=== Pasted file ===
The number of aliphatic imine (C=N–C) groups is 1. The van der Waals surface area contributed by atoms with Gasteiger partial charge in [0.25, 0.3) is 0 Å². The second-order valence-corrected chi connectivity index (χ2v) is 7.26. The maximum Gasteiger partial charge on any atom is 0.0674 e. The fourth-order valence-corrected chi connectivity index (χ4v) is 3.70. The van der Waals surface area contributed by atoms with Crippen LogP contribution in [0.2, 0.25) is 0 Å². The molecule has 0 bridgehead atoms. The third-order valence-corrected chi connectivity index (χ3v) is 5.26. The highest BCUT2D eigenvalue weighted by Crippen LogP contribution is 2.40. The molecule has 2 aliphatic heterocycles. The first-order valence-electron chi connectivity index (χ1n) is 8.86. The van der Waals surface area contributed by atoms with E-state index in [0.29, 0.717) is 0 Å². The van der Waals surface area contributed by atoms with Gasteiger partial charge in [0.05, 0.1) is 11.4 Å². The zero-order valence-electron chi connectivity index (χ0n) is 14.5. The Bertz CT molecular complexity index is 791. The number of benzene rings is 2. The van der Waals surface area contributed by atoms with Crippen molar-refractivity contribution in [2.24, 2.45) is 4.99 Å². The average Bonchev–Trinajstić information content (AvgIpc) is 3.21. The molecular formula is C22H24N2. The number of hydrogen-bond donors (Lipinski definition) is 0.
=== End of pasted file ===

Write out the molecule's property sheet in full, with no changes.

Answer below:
The number of aliphatic imine (C=N–C) groups is 1. The van der Waals surface area contributed by atoms with Gasteiger partial charge in [0.25, 0.3) is 0 Å². The second-order valence-corrected chi connectivity index (χ2v) is 7.26. The maximum Gasteiger partial charge on any atom is 0.0674 e. The fourth-order valence-corrected chi connectivity index (χ4v) is 3.70. The van der Waals surface area contributed by atoms with Crippen LogP contribution in [0.2, 0.25) is 0 Å². The molecule has 0 bridgehead atoms. The third-order valence-corrected chi connectivity index (χ3v) is 5.26. The highest BCUT2D eigenvalue weighted by Crippen LogP contribution is 2.40. The molecule has 2 aliphatic heterocycles. The first-order valence-electron chi connectivity index (χ1n) is 8.86. The van der Waals surface area contributed by atoms with E-state index in [0.29, 0.717) is 0 Å². The van der Waals surface area contributed by atoms with Gasteiger partial charge in [0.05, 0.1) is 11.4 Å². The zero-order valence-electron chi connectivity index (χ0n) is 14.5. The Bertz CT molecular complexity index is 791. The number of benzene rings is 2. The van der Waals surface area contributed by atoms with Crippen molar-refractivity contribution in [2.24, 2.45) is 4.99 Å². The average Bonchev–Trinajstić information content (AvgIpc) is 3.21. The molecular formula is C22H24N2. The number of hydrogen-bond donors (Lipinski definition) is 0.